Often I’m asked a question that sometimes baffles me…”what’s it like being a military spouse?”
You wouldn’t think the question catches me off guard, but it does.
I don’t feel like a normal military spouse. I wasn’t married, engaged, or dating Sam during most of his time in the military. In fact, we met as he was preparing to retire from the military. I didn’t experience any type of deployment, homecoming, reintegration after deployment, or Skype sessions with him. I didn’t get to send packages or write letters to him while he was deployed, and I never met other spouses while living on a military base.
So why don’t I feel normal or grateful that I didn’t endure those moments that could have been filled with heartache, anxiety, worry, and loneliness?
I honestly wish I could have experienced at least one deployment.
I would have loved to welcome Sam home with his family–waiting to see him get off a plane.
I wish we could have experienced life on a military base.
But–my version of military spouse is different. And I am okay with that.
I met Sam during a retirement phase. He was working for the VA, which actually was one of his active duty stations. He was housed on SIU’s campus where he worked with student-veterans transitioning into the academic setting. I think we met for a reason. I was the incoming instructor for the student-veteran composition course that fall, and I had some materials to share with his office. We talked for what seemed like hours to him, but I was happy to drop off some extra books for the Veteran lounge, and put some faces with names for the first time.
I knew Sam was a Veteran. I didn’t know much about his military experiences, but he was friendly and open to helping fill our class with student-veterans and ROTC students.
When we began dating, I noticed what I would now say were signs of PTSD or moments of being socially awkward. Sam didn’t like crowds (but our first date was to a Jake Owen concert). If we went out to eat, we sat near an exit, and Sam sat with his back to a wall where he could see his surroundings. I didn’t ask a lot of questions, and at times there was little to no conversation about his time in the military. I knew he wasn’t big on recognition for Veterans Day, but he enjoyed helping Veterans.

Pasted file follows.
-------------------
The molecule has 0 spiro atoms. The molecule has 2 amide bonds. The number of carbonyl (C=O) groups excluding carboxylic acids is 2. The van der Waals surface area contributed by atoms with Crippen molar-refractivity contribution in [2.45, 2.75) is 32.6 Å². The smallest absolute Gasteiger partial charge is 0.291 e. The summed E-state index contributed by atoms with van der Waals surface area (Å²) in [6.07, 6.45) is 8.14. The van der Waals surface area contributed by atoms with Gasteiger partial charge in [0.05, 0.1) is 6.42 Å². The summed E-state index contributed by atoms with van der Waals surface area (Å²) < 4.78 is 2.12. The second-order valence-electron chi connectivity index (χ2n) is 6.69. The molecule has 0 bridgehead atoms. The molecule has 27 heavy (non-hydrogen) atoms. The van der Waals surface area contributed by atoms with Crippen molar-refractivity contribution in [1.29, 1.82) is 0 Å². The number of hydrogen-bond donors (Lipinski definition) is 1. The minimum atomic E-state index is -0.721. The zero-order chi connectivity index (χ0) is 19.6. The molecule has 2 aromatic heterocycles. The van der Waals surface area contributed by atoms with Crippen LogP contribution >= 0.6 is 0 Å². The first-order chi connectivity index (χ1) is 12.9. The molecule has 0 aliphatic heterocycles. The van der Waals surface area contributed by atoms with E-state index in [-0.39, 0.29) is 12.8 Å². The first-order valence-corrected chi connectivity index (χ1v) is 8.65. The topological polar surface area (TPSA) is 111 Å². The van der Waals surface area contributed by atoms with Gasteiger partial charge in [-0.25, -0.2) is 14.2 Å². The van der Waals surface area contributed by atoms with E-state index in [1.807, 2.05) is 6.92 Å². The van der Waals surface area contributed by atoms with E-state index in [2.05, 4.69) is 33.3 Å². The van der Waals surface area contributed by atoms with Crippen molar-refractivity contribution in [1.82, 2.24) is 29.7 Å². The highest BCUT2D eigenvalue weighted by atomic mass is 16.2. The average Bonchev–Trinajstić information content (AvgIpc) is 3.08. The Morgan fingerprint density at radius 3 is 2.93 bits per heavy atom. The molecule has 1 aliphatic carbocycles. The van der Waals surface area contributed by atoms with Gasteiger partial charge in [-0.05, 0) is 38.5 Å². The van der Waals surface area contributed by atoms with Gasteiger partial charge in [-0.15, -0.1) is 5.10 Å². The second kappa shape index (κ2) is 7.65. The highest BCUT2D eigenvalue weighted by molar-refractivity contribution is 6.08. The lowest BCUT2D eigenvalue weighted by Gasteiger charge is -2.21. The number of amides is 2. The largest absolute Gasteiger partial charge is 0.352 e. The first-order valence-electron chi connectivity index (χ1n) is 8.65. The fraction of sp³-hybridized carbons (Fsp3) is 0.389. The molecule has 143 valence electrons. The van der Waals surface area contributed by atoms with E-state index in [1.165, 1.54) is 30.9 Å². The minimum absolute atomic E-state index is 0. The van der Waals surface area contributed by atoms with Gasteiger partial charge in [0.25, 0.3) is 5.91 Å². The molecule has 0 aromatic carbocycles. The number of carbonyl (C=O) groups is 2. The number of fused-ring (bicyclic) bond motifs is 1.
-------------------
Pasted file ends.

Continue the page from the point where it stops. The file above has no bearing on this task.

To experience retirement with someone who has spent 12 years of their life in the military is challenging. There are a lot of emotions that surround the retirement phase. It really is the closing of a chapter of one’s life. Sam went to For Knox (one of our adventures) for this process where he was officially retired from the army. This was also an experience where I saw how many different doctors and health care professionals it took to make a decision, check a box on a paper so to speak.
Because we were not married at the time, some of the medical information had to come from Sam–on his terms. I never pressured him to speak about his injuries or tell me about some of his appointments, but I knew there were medications prescribed for various things in addition to therapy. We had a very scary moment when we were on our way to a therapy appointment and we ended up at the ER at the VA.
Sam had surgery to remove a kidney stone. I believe this was a test in our relationship as Sam was not a great patient. He also had to depend on me a little more than he was accustomed to. I knew that I wanted to be there for him no matter what, and while I admire and have the utmost respect for nurses, the recovery process was one that made me appreciate that profession even more. I had to clean and cook in his house, which was “his turf” and he had to trust me more than he’d trusted someone in a very long time.
Understanding trauma is not easy. I read a lot of information in books, but until you experience first hand, you really don’t understand how difficult some situations can be for people who suffer from PTSD. I wanted to know more, I wanted to help, but I never pried or asked questions. I knew in time, and with a gentle, listening ear, Sam would open up when he was ready.
Sam has always said that I’ve been an eternal learner, or eternal student. He’s said that he feels my need for information, more than a basic answer, comes from a desire to educate myself. I want to know everything I can about the medication he takes, in the event that something happens, I know when he gets a certain type of pill and how often. I want to know if there are side effects or other issues if he does not take the pill.
I can now understand some of the triggers for Sam. Triggers could be a variety of things: work, stories that a Veteran shares with him, I’ve watched Memphis take care of Sam during a group (altering him, leaning on him so Sam can pet him), and I realized that sometimes Sam just needs me to help carry the load. The amount of stress and anxiety that comes up in one day for him could be crippling or overwhelming, but we work very well as a team. I know when he needs a break, and I know when he needs some time alone for woodworking, working out, or just a drive.
Sam told me that I have “a willingness to give back to the Veteran community.” I just want to be a support for others who may live with someone who suffers from PTSD, who has TBI, and I want to be a good listener, because Lord knows I’ve had many people who have simply just listened to things I have to say. Veterans, military families, and those who are serving hold special places in my heart.
My name is Cathrine…and I’m a military spouse.